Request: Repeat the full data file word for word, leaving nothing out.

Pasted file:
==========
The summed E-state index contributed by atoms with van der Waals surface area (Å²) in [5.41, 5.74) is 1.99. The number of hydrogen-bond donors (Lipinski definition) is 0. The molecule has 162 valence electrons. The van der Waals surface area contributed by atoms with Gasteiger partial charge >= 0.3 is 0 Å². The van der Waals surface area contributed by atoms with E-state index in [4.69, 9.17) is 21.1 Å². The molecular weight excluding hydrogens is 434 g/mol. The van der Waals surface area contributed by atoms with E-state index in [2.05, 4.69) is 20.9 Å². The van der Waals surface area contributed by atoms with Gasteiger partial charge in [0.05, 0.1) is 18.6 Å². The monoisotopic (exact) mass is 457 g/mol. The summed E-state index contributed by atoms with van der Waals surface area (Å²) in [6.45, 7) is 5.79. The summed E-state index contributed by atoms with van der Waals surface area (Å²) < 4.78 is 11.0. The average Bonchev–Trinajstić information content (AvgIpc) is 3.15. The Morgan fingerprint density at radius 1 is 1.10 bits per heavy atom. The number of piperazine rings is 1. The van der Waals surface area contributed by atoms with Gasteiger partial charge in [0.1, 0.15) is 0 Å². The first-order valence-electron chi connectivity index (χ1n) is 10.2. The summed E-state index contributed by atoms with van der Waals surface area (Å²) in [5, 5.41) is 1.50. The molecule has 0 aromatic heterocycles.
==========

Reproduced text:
The summed E-state index contributed by atoms with van der Waals surface area (Å²) in [5.41, 5.74) is 1.99. The number of hydrogen-bond donors (Lipinski definition) is 0. The molecule has 162 valence electrons. The van der Waals surface area contributed by atoms with Gasteiger partial charge >= 0.3 is 0 Å². The van der Waals surface area contributed by atoms with E-state index in [4.69, 9.17) is 21.1 Å². The molecular weight excluding hydrogens is 434 g/mol. The van der Waals surface area contributed by atoms with E-state index in [2.05, 4.69) is 20.9 Å². The van der Waals surface area contributed by atoms with Gasteiger partial charge in [0.05, 0.1) is 18.6 Å². The monoisotopic (exact) mass is 457 g/mol. The summed E-state index contributed by atoms with van der Waals surface area (Å²) in [6.45, 7) is 5.79. The summed E-state index contributed by atoms with van der Waals surface area (Å²) < 4.78 is 11.0. The average Bonchev–Trinajstić information content (AvgIpc) is 3.15. The Morgan fingerprint density at radius 1 is 1.10 bits per heavy atom. The number of piperazine rings is 1. The van der Waals surface area contributed by atoms with Gasteiger partial charge in [0.1, 0.15) is 0 Å². The first-order valence-electron chi connectivity index (χ1n) is 10.2. The summed E-state index contributed by atoms with van der Waals surface area (Å²) in [5, 5.41) is 1.50. The molecule has 0 aromatic heterocycles.